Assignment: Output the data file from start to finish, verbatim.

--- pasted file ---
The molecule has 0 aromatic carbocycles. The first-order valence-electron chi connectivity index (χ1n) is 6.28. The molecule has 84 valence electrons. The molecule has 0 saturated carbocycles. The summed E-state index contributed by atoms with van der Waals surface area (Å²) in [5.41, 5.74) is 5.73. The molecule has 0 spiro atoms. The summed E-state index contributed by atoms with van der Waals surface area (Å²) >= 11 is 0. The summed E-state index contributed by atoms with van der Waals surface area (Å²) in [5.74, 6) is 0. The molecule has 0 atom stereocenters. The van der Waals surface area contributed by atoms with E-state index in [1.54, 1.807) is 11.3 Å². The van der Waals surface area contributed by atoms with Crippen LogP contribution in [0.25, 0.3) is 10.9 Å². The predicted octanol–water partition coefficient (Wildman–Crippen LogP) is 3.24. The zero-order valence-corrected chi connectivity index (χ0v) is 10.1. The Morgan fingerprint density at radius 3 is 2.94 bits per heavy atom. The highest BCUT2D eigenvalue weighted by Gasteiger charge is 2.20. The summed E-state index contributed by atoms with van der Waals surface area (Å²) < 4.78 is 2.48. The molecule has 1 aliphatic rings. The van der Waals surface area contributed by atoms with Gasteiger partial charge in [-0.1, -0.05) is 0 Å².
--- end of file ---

The molecule has 0 aromatic carbocycles. The first-order valence-electron chi connectivity index (χ1n) is 6.28. The molecule has 84 valence electrons. The molecule has 0 saturated carbocycles. The summed E-state index contributed by atoms with van der Waals surface area (Å²) in [5.41, 5.74) is 5.73. The molecule has 0 spiro atoms. The summed E-state index contributed by atoms with van der Waals surface area (Å²) >= 11 is 0. The summed E-state index contributed by atoms with van der Waals surface area (Å²) in [5.74, 6) is 0. The molecule has 0 atom stereocenters. The van der Waals surface area contributed by atoms with E-state index in [1.54, 1.807) is 11.3 Å². The van der Waals surface area contributed by atoms with Crippen LogP contribution in [0.25, 0.3) is 10.9 Å². The predicted octanol–water partition coefficient (Wildman–Crippen LogP) is 3.24. The zero-order valence-corrected chi connectivity index (χ0v) is 10.1. The Morgan fingerprint density at radius 3 is 2.94 bits per heavy atom. The highest BCUT2D eigenvalue weighted by Gasteiger charge is 2.20. The summed E-state index contributed by atoms with van der Waals surface area (Å²) < 4.78 is 2.48. The molecule has 1 aliphatic rings. The van der Waals surface area contributed by atoms with Gasteiger partial charge in [-0.1, -0.05) is 0 Å².